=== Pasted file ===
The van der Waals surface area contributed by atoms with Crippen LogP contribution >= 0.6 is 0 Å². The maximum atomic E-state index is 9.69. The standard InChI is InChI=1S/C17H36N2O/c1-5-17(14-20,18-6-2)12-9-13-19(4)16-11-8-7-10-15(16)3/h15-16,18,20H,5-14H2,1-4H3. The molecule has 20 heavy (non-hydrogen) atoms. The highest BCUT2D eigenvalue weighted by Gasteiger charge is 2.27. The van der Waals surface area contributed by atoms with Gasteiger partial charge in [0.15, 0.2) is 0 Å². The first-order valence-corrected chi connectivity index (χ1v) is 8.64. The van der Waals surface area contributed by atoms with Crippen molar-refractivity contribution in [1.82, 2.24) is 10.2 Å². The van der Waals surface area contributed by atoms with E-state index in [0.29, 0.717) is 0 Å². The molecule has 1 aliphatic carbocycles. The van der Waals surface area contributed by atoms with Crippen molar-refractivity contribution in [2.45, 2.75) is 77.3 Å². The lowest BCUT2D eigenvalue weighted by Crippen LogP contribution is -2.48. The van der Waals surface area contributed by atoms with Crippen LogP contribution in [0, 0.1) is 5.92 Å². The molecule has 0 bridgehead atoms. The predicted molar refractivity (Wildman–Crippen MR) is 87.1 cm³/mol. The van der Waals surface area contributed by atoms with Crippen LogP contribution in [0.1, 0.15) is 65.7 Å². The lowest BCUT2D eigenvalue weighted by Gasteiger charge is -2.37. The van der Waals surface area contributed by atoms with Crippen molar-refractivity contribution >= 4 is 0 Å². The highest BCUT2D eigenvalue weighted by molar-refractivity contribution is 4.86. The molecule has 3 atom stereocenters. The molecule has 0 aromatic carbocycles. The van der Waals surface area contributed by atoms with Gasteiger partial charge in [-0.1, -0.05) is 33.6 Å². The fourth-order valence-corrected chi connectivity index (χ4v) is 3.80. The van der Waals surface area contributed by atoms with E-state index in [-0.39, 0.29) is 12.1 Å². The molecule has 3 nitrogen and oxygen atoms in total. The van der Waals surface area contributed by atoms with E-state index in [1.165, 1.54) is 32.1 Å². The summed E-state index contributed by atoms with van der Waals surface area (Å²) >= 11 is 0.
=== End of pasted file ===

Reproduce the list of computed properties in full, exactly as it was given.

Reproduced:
The van der Waals surface area contributed by atoms with Crippen LogP contribution >= 0.6 is 0 Å². The maximum atomic E-state index is 9.69. The standard InChI is InChI=1S/C17H36N2O/c1-5-17(14-20,18-6-2)12-9-13-19(4)16-11-8-7-10-15(16)3/h15-16,18,20H,5-14H2,1-4H3. The molecule has 20 heavy (non-hydrogen) atoms. The highest BCUT2D eigenvalue weighted by Gasteiger charge is 2.27. The van der Waals surface area contributed by atoms with Gasteiger partial charge in [0.15, 0.2) is 0 Å². The first-order valence-corrected chi connectivity index (χ1v) is 8.64. The van der Waals surface area contributed by atoms with Crippen molar-refractivity contribution in [1.82, 2.24) is 10.2 Å². The van der Waals surface area contributed by atoms with E-state index in [0.29, 0.717) is 0 Å². The molecule has 1 aliphatic carbocycles. The van der Waals surface area contributed by atoms with Crippen molar-refractivity contribution in [2.45, 2.75) is 77.3 Å². The lowest BCUT2D eigenvalue weighted by Crippen LogP contribution is -2.48. The van der Waals surface area contributed by atoms with Crippen LogP contribution in [0, 0.1) is 5.92 Å². The molecule has 0 bridgehead atoms. The predicted molar refractivity (Wildman–Crippen MR) is 87.1 cm³/mol. The van der Waals surface area contributed by atoms with Crippen LogP contribution in [0.1, 0.15) is 65.7 Å². The lowest BCUT2D eigenvalue weighted by Gasteiger charge is -2.37. The van der Waals surface area contributed by atoms with Crippen molar-refractivity contribution >= 4 is 0 Å². The highest BCUT2D eigenvalue weighted by molar-refractivity contribution is 4.86. The molecule has 3 atom stereocenters. The molecule has 0 aromatic carbocycles. The van der Waals surface area contributed by atoms with Gasteiger partial charge in [-0.1, -0.05) is 33.6 Å². The fourth-order valence-corrected chi connectivity index (χ4v) is 3.80. The van der Waals surface area contributed by atoms with E-state index in [-0.39, 0.29) is 12.1 Å². The molecule has 3 nitrogen and oxygen atoms in total. The van der Waals surface area contributed by atoms with E-state index in [1.165, 1.54) is 32.1 Å². The summed E-state index contributed by atoms with van der Waals surface area (Å²) >= 11 is 0.